Note: This is a preview release designed to gather feedback, and I’ve not used all of the services (for example Kinesis, or SNS) personally, which will no doubt result in issues regarding the de/serialisation of requests, responses, errors, and possibly tears.

I’m relying on the brave to offer up constructive feedback via GitHub Issues since the scope is too much for me to test in practice, alone.

Liptstick on a Pig

Since the definitions appear to be generated from Java-style services, the corresponding AST and type information follows similar Object Oriented naming conventions and class level nesting.

This isn’t particuarly nice to work with in a langauge like Haskell, as it results in alot of extraneous types. Libraries in various other languages provide the proverbial lipstick on a pig and alter the types in such a way to make them more consistent with the host language’s semantics.

Despite these points, I feel the advantages of providing types which strictly implement the naming and structure of the AWS types makes it easier to follow along with the Amazon API reference, and the use of lenses in this case mitigates some of the annoyances relating to access and traversal.

The intent is to provide a more low-level interface which corresponds 1:1 with the actual API, and let people supply their own lipstick.

Lenses and Roles

Amazon utilises a number of different de/serialisation mechanisms ranging from the venerable XML and JSON, to more esoteric querystring serialisation of datatypes, and I inevitably ran up against the prototypical newtype explosion when avoiding orphan instances due to the heavy usage of type classes.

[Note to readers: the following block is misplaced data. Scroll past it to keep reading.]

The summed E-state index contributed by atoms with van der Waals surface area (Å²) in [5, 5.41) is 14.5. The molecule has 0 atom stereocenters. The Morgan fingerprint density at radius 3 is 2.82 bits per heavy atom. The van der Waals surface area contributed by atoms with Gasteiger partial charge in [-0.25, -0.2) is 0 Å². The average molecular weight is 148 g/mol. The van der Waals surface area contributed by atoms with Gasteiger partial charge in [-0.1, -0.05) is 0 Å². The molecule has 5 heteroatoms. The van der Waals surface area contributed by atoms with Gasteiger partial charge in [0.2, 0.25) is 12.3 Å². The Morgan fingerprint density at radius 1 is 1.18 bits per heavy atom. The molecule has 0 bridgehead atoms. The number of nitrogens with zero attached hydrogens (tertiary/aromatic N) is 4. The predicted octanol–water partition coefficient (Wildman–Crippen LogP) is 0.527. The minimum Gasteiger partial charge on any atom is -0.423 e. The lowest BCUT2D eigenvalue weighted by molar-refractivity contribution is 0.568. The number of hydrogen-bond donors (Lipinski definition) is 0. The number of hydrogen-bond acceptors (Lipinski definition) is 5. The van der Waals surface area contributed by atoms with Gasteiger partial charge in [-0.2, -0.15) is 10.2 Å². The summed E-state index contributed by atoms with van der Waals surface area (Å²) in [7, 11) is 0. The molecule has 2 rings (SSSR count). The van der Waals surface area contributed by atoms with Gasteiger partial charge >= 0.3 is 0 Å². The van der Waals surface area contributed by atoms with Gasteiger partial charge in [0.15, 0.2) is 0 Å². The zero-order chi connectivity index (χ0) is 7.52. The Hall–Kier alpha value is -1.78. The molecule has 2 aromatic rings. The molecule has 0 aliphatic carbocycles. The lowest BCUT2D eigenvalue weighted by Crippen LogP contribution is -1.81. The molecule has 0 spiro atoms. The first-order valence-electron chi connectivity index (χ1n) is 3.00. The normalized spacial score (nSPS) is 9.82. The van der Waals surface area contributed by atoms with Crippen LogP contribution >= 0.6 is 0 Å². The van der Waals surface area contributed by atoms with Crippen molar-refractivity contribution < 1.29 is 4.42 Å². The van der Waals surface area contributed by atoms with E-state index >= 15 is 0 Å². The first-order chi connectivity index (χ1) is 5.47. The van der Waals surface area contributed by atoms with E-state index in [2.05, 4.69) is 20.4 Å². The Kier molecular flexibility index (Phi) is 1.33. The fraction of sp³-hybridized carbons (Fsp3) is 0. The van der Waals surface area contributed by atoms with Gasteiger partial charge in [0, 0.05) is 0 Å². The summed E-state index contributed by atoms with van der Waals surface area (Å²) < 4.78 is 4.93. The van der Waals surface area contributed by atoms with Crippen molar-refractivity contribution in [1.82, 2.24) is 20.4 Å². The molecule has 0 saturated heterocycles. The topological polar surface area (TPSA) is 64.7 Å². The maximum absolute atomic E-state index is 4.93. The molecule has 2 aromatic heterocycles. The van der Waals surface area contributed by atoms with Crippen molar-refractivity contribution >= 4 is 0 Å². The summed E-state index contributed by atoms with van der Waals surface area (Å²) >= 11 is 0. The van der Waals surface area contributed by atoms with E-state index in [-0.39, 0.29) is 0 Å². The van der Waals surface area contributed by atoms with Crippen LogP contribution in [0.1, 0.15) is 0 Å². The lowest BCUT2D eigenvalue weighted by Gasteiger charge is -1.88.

The solution for this was divorcing the internal structure from the representation observed and manipulated by the user. This approach allows extensive use of newtype wrappers internally, to define non-orhpaned instances for types such as NonEmpty, Natural, HashMap, or Bool, but exposes the underlying type to the user and the wrapper is never needed outside the core library.

Isos are paired with lenses to hide the (un)wrapping of newtypes from the user.

Roles are used to avoid the need to traverse structures such as NonEmpty or HashMap when converting between the internal and external representations.

Here is the List and Map newtype wrappers from amazonka-core:

-- | List is used to define specialised JSON, XML, and Query instances for
-- serialisation and deserialisation.
-- The e :: Symbol over which list is parameterised
-- is used as the enclosing element name when serialising
-- XML or Query instances.
newtype List (e :: Symbol) a = List { list :: [a] }
    deriving (Eq, Ord, Show, Semigroup, Monoid)

-- Requires the RoleAnnotations GHC extension.
type role List phantom representational

_List :: (Coercible a b, Coercible b a) => Iso' (List e a) [b]
_List = iso (coerce . list) (List . coerce)

-- | Map is used similarly to define specialised de/serialisation instances
-- and to allow coercion of the values of the HashMap, but not the Key.
newtype Map k v = Map
    { fromMap :: HashMap k v
    } deriving (Eq, Show, Monoid, Semigroup)

type role Map nominal representational

_Map :: (Coercible a b, Coercible b a) => Iso' (Map k a) (HashMap k b)
_Map = iso (coerce . fromMap) (Map . coerce)

And the usage from Network.AWS.DynamoDB.Scan in amazonka-dynamodb:

data ScanResponse = ScanResponse
    { _srItems :: List "Items" (Map Text AttributeValue)